In a move that generates anxiety among banks customers, the Central Bank of Nigeria (CBN) has disclosed that it is monitoring activities of some commercial lenders.
This development came on the heels of change in the management of the Skye Bank by the CBN, after the bank had failed to meet prudential ratios.
Last year, the CBN gave three commercial banks until June 2016 to recapitalise after they failed to hit a minimum capital adequacy rate of 10 per cent.
Mrs. Tokunbo Martins, the Director, Banking Supervision, CBN, last week said that “one or two” commercial banks have failed liquidity tests but they were not in the same situation as Skye.”
The central bank had disclosed that Skye Bank’s liquidity ratio was below the regulatory limit for a while and it had resorted to its rediscount window for support, prompting its top executives to resign.
Skye Bank’s shares on Friday on the Nigerian Stock Exchange (NSE) dropped by 8.42 per cent, following investors continued reaction to the removal of the bank’s board and executive management.
The bank lost 8k to close at 87k per share.
The bank’s shares had depreciated by 9.5 per cent on the previous Monday, forcing it to close at 95k per share.
However, Martins said that the central bank was working with the banks to restore their ratios and reassured depositors that there was no need to panic.
“We have our eyes on one or two other banks right now but they are not in a state of distress,” she said, adding that the banking industry was healthy.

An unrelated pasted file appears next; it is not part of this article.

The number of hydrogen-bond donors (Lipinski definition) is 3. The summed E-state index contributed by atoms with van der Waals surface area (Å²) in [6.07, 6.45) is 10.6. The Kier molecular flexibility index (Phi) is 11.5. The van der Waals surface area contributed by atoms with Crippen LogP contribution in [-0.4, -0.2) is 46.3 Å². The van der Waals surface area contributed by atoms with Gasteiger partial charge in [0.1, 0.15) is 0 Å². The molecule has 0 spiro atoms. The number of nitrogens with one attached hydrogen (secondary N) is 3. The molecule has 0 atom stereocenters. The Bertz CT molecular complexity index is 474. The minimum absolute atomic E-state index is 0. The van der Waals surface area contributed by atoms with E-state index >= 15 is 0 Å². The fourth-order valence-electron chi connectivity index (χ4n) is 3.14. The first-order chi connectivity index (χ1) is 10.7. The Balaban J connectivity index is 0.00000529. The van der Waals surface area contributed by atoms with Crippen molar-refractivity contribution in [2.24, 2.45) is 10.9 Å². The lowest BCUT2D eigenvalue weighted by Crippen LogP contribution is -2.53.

“We have our eyes on all banks. After replacing Skye’s executives on Monday (last week), depositors rushed to withdraw their funds. Skye was able to meet its obligations and the central bank is providing support until the new management can bring in fresh funds.
“Skye’s problems worsened after it used short-term funding to acquire Mainstreet Bank in 2014 but failed to attract fresh funds.”
“The whole banking sector is under pressure in Nigeria, given the slow growth and average loan-book exposure to oil and gas of 30 per cent,” a London-based economist at Bank of America, Merrill Lynch, Oyin Anubi, said.
The CBN, in a swift response through its Acting Director, Corporate Communications, Mr Isaac Okorafor, said that the attention of the central bank was drawn to malicious rumours and unfounded speculations that some banks in the country might have gone or be going into distress.
It reiterated that no bank in the country was in distress, reassuring bank customers that their deposits were safe.